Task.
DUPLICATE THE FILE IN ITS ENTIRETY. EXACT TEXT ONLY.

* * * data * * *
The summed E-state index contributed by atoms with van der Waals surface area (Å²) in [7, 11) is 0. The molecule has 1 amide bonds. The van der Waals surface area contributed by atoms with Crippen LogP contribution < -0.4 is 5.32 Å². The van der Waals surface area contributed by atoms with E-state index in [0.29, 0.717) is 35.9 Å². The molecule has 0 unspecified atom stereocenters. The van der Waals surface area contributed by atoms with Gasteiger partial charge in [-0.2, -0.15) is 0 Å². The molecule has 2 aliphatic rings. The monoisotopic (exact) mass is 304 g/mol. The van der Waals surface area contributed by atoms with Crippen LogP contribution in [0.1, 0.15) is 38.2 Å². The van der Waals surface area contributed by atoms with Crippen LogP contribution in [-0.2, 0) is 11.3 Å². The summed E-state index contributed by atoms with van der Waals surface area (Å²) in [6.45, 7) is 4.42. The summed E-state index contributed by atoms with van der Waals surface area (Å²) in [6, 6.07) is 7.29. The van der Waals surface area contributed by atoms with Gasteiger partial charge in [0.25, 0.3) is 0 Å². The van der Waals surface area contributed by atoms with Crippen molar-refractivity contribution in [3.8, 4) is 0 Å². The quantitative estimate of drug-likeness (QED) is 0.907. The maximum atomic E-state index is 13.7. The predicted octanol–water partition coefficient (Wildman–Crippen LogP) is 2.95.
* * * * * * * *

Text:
The summed E-state index contributed by atoms with van der Waals surface area (Å²) in [7, 11) is 0. The molecule has 1 amide bonds. The van der Waals surface area contributed by atoms with Crippen LogP contribution < -0.4 is 5.32 Å². The van der Waals surface area contributed by atoms with E-state index in [0.29, 0.717) is 35.9 Å². The molecule has 0 unspecified atom stereocenters. The van der Waals surface area contributed by atoms with Gasteiger partial charge in [-0.2, -0.15) is 0 Å². The molecule has 2 aliphatic rings. The monoisotopic (exact) mass is 304 g/mol. The van der Waals surface area contributed by atoms with Crippen LogP contribution in [0.1, 0.15) is 38.2 Å². The van der Waals surface area contributed by atoms with Crippen LogP contribution in [-0.2, 0) is 11.3 Å². The summed E-state index contributed by atoms with van der Waals surface area (Å²) in [6.45, 7) is 4.42. The summed E-state index contributed by atoms with van der Waals surface area (Å²) in [6, 6.07) is 7.29. The van der Waals surface area contributed by atoms with Gasteiger partial charge in [0.25, 0.3) is 0 Å². The van der Waals surface area contributed by atoms with Crippen molar-refractivity contribution in [3.8, 4) is 0 Å². The quantitative estimate of drug-likeness (QED) is 0.907. The maximum atomic E-state index is 13.7. The predicted octanol–water partition coefficient (Wildman–Crippen LogP) is 2.95.